Leghaie v. Australia

Reference: CCPR/C/113/D/1937/2010

Decision Year: 2015.03.26

Related Articles:

  • Article 13 Article 17 Article 2 Article 23 Article 24 Article 26 Article 5.2.b

Keywords:

  • Arbitrary interference with family Best interest of the child Compelling reasons of national security Due process in review of expulsion

Case Summary: Click Here

Full Case:

Facts:

The author, an Iranian citizen, came to Australia with a temporary visa in 1994 and received another temporary visa in 1995. In 1996, the author applied for a permanent visa but his application was refused by a delegate of the then Australian Minister for Immigration on the grounds that he was assessed by the Australian Security Intelligence Organisation (ASIO) to be a threat to Australia’s national security. The reason why the author was considered to be a risk to national security was not explained. The decision was confirmed by the Migration Internal Review Office for the Department of immigration.

The author initiated proceedings against the ASIO assessment claiming that the assessment was void due to a lack of procedural fairness and also initiated an appeal against the refusal of the visa which was suspended whilst the proceedings against ASIO were conducted.

Proceedings against ASIO

During the first proceedings before the Federal court in 2002, the ASIO solicitors revealed that  the security assessment was partially based on two documents ASIO had taken from the authors suitcase without his knowledge, namely a handwritten notebook which the author maintains ASIO “erroneously claims discussed how to fight a jihad” and an email from the author to the Organisation of Culture and Islamic Relations regarding a sum of money borrowed from friends which the author was trying to recover through the Iranian ambassador in Australia to reimburse the organisation. The Federal court recognised ASIO translation of the notebook was flawed.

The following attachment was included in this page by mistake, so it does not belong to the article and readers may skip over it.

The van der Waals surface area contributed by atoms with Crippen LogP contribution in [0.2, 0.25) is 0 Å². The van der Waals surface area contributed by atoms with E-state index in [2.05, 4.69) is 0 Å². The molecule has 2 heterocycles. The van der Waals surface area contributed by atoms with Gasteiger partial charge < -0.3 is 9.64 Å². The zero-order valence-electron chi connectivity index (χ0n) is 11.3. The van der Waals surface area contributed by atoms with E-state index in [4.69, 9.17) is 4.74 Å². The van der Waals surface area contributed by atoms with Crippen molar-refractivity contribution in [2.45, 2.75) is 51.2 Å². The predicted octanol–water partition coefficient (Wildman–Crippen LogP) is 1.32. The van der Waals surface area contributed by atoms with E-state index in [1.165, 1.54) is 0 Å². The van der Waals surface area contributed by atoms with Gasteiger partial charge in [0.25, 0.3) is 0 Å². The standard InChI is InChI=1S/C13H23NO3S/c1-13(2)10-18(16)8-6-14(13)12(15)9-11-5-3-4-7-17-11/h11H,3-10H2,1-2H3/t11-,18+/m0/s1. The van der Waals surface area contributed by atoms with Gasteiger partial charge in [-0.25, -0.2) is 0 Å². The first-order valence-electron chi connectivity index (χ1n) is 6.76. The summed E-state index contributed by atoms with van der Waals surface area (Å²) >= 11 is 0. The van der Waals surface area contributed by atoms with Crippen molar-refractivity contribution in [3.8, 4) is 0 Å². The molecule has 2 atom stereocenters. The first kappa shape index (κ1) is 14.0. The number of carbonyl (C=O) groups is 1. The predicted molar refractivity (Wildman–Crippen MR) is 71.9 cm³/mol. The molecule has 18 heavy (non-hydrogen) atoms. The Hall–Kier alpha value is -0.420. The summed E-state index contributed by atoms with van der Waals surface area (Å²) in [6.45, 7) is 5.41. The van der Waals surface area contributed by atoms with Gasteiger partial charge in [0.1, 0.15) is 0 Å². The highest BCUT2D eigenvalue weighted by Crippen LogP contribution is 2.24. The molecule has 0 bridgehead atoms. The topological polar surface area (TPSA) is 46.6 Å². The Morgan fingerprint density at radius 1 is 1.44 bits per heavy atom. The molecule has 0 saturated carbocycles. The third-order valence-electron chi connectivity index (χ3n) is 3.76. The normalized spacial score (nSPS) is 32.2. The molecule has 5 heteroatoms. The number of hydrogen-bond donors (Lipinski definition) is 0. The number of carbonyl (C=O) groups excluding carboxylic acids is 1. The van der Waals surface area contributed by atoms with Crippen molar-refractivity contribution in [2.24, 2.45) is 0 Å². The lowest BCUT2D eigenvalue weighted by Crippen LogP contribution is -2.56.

ASIO took a fresh security assessment in 26 May 2004, during which the author was able to comment but he was not provided with a copy of the assessment or any direct information regarding the content. The author initiated a second set of proceedings against the second assessment in 2004. The Federal Court found that in relation to lawful non-citizen such as the author whose visa would be directly threatened by an adverse security assessment there is a duty to afford “such degree of procedural fairness as the circumstances could bear”  but noted that the courts are “ill-equipped to evaluate intelligence,” and the obligation to provide a degree of procedural fieriness will be discharged by evidence of a genuine consideration of the case by the Director-General personally  whom Parliament had determined to be trusted to be fair.